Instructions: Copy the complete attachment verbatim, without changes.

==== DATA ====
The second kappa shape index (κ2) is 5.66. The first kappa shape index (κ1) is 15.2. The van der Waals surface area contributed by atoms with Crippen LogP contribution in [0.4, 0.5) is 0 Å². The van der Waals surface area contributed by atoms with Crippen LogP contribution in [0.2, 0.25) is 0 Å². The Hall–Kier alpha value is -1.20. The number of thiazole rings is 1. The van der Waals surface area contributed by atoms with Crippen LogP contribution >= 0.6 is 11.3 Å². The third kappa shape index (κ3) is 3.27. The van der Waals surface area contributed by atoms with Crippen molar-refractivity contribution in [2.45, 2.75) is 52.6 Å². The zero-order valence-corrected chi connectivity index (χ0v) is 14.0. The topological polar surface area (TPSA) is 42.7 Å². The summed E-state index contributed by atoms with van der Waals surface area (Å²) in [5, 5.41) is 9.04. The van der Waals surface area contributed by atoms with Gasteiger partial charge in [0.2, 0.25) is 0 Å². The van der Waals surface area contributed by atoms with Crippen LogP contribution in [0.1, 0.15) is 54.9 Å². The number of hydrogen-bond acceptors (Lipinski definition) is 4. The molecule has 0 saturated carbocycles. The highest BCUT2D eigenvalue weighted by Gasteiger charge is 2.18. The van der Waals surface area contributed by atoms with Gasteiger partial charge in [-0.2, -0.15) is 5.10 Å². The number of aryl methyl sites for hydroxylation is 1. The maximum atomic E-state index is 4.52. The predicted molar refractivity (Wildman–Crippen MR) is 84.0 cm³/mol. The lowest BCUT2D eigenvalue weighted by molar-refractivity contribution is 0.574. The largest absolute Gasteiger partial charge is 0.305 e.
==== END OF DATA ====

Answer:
The second kappa shape index (κ2) is 5.66. The first kappa shape index (κ1) is 15.2. The van der Waals surface area contributed by atoms with Crippen LogP contribution in [0.4, 0.5) is 0 Å². The van der Waals surface area contributed by atoms with Crippen LogP contribution in [0.2, 0.25) is 0 Å². The Hall–Kier alpha value is -1.20. The number of thiazole rings is 1. The van der Waals surface area contributed by atoms with Crippen LogP contribution >= 0.6 is 11.3 Å². The third kappa shape index (κ3) is 3.27. The van der Waals surface area contributed by atoms with Crippen molar-refractivity contribution in [2.45, 2.75) is 52.6 Å². The zero-order valence-corrected chi connectivity index (χ0v) is 14.0. The topological polar surface area (TPSA) is 42.7 Å². The summed E-state index contributed by atoms with van der Waals surface area (Å²) in [5, 5.41) is 9.04. The van der Waals surface area contributed by atoms with Gasteiger partial charge in [0.2, 0.25) is 0 Å². The van der Waals surface area contributed by atoms with Crippen LogP contribution in [0.1, 0.15) is 54.9 Å². The number of hydrogen-bond acceptors (Lipinski definition) is 4. The molecule has 0 saturated carbocycles. The highest BCUT2D eigenvalue weighted by Gasteiger charge is 2.18. The van der Waals surface area contributed by atoms with Gasteiger partial charge in [-0.2, -0.15) is 5.10 Å². The number of aryl methyl sites for hydroxylation is 1. The maximum atomic E-state index is 4.52. The predicted molar refractivity (Wildman–Crippen MR) is 84.0 cm³/mol. The lowest BCUT2D eigenvalue weighted by molar-refractivity contribution is 0.574. The largest absolute Gasteiger partial charge is 0.305 e.